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Publication numberUS20060002312 A1
Publication typeApplication
Application numberUS 11/108,911
Publication dateJan 5, 2006
Filing dateApr 19, 2005
Priority dateApr 20, 2004
Also published asDE602005006655D1, EP1589709A1, EP1589709B1, US7570602
Publication number108911, 11108911, US 2006/0002312 A1, US 2006/002312 A1, US 20060002312 A1, US 20060002312A1, US 2006002312 A1, US 2006002312A1, US-A1-20060002312, US-A1-2006002312, US2006/0002312A1, US2006/002312A1, US20060002312 A1, US20060002312A1, US2006002312 A1, US2006002312A1
InventorsMichel Delattre, Francois Paul
Original AssigneeThales
Export CitationBiBTeX, EndNote, RefMan
External Links: USPTO, USPTO Assignment, Espacenet
Method of routing in an AD HOC network
US 20060002312 A1
Abstract
A method for the routing of information in a network comprises several communication nodes that may be mobile, the routing being done by a route between a source node and a destination node through a set of wireless communication links between the nodes of the network, the entire set forming a graph wherein the method comprises at least one step in which the graph of the network is structured as a unicast two-way link in order to obtain the relationships existing between two nodes and form, during routing decisions, sub-graphs comprising arcs that connect two nodes, the arcs sharing one and the same set of properties.
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Claims(20)
1. A method of routing of information in a network having several communication nodes that may be mobile, the routing being done on a route between a source node and a destination node through a set of wireless communication links between the nodes of the network, the entire set forming a graph, and such graphs comprising the steps of:
distributing a supervision entity on each mobile node structure of the graph of the network in a unicast two-way link in order to obtain the relationships existing with the neighboring nodes, as well as in sub-graphs, the arcs of a sub-graph sharing substantially a same set of properties, and
a second step in which a transport entity distributed on each node routes the streams as a function of the sub-graph selected by the source node
2. The method according to claim 1, wherein the routing mechanism is of the on demand type and, during the phase of searching for a route, comprises at least the following step: the route requests are propagated only on links belonging to the sub-graph having the properties requested by the application that has made a call on the routing method.
3. The method according to claim 1, wherein transmitted information is information packets, comprising the following steps:
inserting of information, such as the quality of service QoS characteristics required by the application making a call on the routing method, into the header of the packets by the source node or ingress node Ne,
interpreting or translating the information by the intermediate nodes in order to route the information packet flowing in the network in compliance with the constraint of the sub-graph adapted to the request from the application,
a) at the egress node Ns, removing the information from the header.
4. The method according to claim 1 comprising, at a given node, a step of comparison between the properties of the communications resources existing between this node and the expected properties of the links of the sub-graph considered and the creation or breaking of the logic links depending on whether or not the observed properties correspond to those expected.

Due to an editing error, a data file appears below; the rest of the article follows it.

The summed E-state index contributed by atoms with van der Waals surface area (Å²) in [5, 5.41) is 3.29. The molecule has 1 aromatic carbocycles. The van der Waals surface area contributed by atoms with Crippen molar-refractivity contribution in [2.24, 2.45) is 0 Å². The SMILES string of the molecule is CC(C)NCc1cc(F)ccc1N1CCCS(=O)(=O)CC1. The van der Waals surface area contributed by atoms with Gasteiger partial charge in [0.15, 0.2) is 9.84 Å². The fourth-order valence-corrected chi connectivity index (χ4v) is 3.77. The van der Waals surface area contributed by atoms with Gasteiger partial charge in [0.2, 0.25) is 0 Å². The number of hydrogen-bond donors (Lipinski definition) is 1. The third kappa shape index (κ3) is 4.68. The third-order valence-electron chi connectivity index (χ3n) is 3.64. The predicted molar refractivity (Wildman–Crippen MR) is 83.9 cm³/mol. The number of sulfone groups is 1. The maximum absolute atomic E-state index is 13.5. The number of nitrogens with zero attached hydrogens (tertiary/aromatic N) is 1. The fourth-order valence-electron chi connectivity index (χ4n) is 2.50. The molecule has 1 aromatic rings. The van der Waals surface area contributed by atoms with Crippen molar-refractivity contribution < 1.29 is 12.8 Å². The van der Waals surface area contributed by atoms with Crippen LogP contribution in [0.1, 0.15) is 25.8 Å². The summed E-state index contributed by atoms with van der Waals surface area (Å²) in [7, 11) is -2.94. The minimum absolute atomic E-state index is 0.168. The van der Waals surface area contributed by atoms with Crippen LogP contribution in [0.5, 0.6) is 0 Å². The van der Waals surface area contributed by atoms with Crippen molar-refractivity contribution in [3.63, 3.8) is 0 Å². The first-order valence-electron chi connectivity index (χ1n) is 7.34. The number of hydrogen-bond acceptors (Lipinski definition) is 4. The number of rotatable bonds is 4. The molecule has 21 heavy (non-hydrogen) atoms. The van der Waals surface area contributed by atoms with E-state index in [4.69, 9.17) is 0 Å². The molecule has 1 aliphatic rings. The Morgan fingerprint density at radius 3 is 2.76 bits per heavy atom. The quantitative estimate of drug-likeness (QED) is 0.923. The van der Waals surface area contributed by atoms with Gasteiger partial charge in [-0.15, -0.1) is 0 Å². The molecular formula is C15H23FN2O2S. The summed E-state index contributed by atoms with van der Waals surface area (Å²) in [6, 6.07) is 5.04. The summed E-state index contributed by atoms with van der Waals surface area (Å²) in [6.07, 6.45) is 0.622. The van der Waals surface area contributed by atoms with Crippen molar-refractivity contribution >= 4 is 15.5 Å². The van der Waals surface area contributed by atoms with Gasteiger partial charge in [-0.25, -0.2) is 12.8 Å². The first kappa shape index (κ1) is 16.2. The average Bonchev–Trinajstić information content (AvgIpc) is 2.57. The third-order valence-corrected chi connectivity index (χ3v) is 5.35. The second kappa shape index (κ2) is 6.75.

5. The method according to claim 4 wherein, during the comparison of the characteristic values defining the properties, a predefined margin is applied.
6. The method according to claim 1 wherein, at a node, congestion is detected and policies of scheduling and pre-emption are implemented which, depending on priorities of data transportation required by the applications, define the possibilities of assigning resources to serve one individual stream to the detriment of another stream or to the detriment of one sub-graph in favor of another sub-graph.
7. The method according to claim 1 comprising a step of hop-by-hop resource reservation in a network in order to make a route static and separate from the evolution of the sub-graphs.
8. A use of the routing method according to claim 1 to a routing protocol presenting a route search on demand.
9. The method according to claim 8, wherein the protocol is an AODV protocol.
10. The method according to claim 9, wherein the destination address parameter of the AODV PDUs is used to convey the quality of service or QoS characteristics.
11. The method according to claim 2, wherein transmitted information is information packets, comprises at least the following steps:
inserting of information, such as the quality of service QoS characteristics required by the application making a call on the routing method, into the header of the packets by the source node or ingress node Ne,
interpreting or translating the information by the intermediate nodes in order to route the information packet flowing in the network in compliance with the constraint of the sub-graph adapted to the request from the application,
at the egress node Ns, removing the information from the header.
12. The method according to claim 11 comprising, at a given node, a step of comparison between the properties of the communications resources existing between this node and the expected properties of the links of the sub-graph considered and the creation or breaking of the logic links depending on whether or not the observed properties correspond to those expected.
13. The method according to claim 12 wherein, during the comparison of the characteristic values defining the properties, a predefined margin is applied.